Feedback from test takers and supervisors will be used to make future digital tests even better
The Law School Admission Council announced that its July 15 administration of the first-ever digital version of the Law School Admission Test (LSAT) was generally very successful, opening an exciting new chapter in LSAC’s history with help from the organization’s technology partners at Microsoft and its dedicated test center staff.
“So many people over so many years made this milestone possible for LSAC,” said LSAC President and CEO Kellye Y. Testy. “I thank you all: our board members having faith in us, the dedication and hard work of the LSAC team, and our first-class technology partners at Microsoft. I especially want to thank our test center teams and the thousands of test takers who took the plunge with us and signed up to take the July LSAT. Together we have begun a new chapter in LSAC’s proud history.”
From around the country, test takers and test center workers reported that the Microsoft Surface Go tablets used to administer the Digital LSAT generally worked as expected and provided an easy, accessible, and secure digital version of LSAC’s reliable and unbiased law school entrance exam, widely considered the premiere test for measuring the skills needed to succeed in law school.
More than 24,000 test takers were registered for the July LSAT that occurred yesterday at over 450 test centers across North America. About half took the Digital LSAT at 203 digital test centers, spread across 7 time zones, from Newfoundland to Alaska.
Sabrina, from Flemington, N.J., said she entered the Digital LSAT skeptical and nervous, since she wasn’t used to taking tests in a digital environment. After taking the test, however, she said she loved the accessibility features of the Microsoft Surface Go tablet, finding it “easier on my nerves” than paper and pencil.
For Alexis, from Waynesboro, Pa., the July 15 administration was the first time she had taken the LSAT. She had taken practice tests on paper. “Overall, the digital exam made it a much smoother process,” she said. Taking the test on a tablet offered many advantages, Alexis said, including having more space between the lines in the reading passages, not having to flip back and forth in the test booklet while working on the logic section, and being able to keep track of how much time she had left — all while still being able to use scratch paper.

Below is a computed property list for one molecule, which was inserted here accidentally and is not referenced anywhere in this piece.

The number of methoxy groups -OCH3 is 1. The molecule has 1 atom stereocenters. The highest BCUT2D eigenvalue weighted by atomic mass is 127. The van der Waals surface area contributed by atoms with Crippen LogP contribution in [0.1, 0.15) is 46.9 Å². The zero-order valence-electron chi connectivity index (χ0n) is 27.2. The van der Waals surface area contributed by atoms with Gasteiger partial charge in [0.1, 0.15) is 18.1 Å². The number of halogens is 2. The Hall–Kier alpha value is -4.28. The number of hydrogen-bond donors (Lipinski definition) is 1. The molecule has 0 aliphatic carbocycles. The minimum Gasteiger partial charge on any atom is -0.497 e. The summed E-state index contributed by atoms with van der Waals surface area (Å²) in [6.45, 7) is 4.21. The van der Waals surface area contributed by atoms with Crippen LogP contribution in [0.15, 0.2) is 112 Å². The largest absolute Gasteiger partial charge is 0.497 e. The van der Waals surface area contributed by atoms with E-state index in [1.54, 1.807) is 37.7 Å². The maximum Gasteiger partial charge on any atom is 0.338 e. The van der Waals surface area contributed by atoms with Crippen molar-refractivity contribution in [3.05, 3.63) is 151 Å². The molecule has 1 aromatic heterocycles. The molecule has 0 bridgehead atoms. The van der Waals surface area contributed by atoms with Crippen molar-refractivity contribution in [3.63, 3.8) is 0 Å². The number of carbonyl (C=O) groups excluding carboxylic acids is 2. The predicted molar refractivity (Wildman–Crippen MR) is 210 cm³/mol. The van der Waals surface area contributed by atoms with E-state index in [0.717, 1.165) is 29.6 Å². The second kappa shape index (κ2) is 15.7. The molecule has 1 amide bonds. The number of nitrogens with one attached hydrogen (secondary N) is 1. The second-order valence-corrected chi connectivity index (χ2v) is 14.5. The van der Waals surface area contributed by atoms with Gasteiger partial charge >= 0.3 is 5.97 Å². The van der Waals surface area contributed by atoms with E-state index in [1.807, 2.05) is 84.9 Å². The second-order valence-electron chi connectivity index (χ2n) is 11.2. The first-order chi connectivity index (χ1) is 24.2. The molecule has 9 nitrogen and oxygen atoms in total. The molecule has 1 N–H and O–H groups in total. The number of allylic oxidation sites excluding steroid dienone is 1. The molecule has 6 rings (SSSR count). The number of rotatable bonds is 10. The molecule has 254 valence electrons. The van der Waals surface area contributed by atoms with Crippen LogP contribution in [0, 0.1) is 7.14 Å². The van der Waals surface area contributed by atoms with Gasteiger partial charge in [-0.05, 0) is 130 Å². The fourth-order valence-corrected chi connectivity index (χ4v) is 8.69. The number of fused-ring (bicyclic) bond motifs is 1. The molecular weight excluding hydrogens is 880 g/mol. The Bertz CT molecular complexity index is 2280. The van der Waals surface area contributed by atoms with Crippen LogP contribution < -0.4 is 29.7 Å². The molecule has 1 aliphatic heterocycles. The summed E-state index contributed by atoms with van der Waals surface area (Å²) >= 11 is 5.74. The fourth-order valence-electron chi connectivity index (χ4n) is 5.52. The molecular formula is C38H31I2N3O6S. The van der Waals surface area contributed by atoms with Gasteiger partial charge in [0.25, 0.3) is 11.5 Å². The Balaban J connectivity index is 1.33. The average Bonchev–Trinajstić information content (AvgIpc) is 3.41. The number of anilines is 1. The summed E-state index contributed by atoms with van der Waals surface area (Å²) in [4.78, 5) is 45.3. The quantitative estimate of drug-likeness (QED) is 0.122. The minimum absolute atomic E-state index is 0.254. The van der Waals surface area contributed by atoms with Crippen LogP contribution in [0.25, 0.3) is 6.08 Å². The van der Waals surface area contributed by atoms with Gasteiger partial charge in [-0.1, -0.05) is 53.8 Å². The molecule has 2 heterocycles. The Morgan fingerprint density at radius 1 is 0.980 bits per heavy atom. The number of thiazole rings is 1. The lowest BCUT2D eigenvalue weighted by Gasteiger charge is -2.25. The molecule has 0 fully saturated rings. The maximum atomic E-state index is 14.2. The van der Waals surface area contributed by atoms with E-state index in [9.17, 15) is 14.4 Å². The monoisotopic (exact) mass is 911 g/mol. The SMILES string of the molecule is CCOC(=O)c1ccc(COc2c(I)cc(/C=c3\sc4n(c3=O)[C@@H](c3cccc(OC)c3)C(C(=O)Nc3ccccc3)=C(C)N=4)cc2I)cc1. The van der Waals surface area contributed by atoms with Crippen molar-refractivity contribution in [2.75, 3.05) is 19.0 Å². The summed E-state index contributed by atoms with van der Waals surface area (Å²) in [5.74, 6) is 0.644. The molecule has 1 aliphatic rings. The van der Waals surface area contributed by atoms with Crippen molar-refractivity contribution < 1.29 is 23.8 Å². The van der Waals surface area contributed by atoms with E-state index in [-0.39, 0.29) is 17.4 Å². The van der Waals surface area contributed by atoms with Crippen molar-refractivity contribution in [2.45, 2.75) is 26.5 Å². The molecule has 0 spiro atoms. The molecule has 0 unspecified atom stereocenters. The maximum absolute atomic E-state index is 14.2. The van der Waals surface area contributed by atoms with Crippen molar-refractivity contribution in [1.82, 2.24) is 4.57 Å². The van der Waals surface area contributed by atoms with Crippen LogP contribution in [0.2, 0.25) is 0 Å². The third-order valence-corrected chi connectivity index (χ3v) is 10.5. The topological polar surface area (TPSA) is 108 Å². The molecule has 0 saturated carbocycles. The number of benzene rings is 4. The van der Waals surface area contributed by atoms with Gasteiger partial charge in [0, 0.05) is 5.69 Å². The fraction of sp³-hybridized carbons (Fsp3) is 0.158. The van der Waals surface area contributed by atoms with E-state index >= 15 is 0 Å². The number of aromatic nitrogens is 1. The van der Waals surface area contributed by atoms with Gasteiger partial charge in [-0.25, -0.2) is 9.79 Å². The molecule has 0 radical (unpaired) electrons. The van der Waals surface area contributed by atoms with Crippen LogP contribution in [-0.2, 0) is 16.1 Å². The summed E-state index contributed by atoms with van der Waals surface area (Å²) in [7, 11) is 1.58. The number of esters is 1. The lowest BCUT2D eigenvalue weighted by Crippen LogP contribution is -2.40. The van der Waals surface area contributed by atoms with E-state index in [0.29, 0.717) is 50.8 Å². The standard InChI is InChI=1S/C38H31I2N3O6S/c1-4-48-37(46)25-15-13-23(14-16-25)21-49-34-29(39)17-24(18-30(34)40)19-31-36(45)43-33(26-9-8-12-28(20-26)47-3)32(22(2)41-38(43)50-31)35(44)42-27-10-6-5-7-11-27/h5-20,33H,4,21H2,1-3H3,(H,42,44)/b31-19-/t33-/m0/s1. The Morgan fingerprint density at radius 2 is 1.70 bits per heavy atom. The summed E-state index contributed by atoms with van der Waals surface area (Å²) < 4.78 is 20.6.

Alexis prepared for the exam using tools found on LSAC’s website and those offered by Khan Academy, both of which she found helpful.
James Schultz, test center supervisor at Michigan Technological University, said he initially was skeptical about the transition to digital but that the experience exceeded his expectations. Citing features such as the automated five-minute warnings and the highly intuitive interface, Schultz said technology expertise was not required to navigate the test. “Having experienced the Digital LSAT today, I wouldn’t have it any other way,” he said.
A few test centers across the U.S. and Canada experienced relatively few issues, said Troy Lowry, LSAC’s chief information officer, and LSAC will use all the feedback from test centers and test takers to improve the digital experience for future test administrations. “We are pleased that 99.3% of the test takers who were registered at digital test centers were able to complete the test, but we won’t be satisfied until that number is 100%,” he said.
“The digital exam that was administered today represents a huge milestone, and the fact that it went so smoothly is a testament to the hard work and dedication of everyone who made this possible,” Lowry said.
Laurie Loth Pugliese, LSAC’s senior vice president for candidate services, called the inaugural Digital LSAT “an important part of the journey to law school and into the legal profession,” adding that the test “will continue to support both candidates passionate about pursuing a legal career and the member law schools that prepare them.”
LSAC looks forward to feedback from test takers and test center staff as it seeks to refine the Digital LSAT for future administrations. The July 15 administration used a combination of digital and paper-and-pencil tests; starting with the September test administration, all LSAT testing will be completed digitally.
About the Law School Admission Council
The Law School Admission Council is a not-for-profit organization committed to promoting quality, access, and equity in law and education worldwide by supporting individuals’ enrollment journeys and providing preeminent assessment, data, and technology services. For more information about LSAC, please visit .
Melissa Harris Thirsk
Law School Admission Council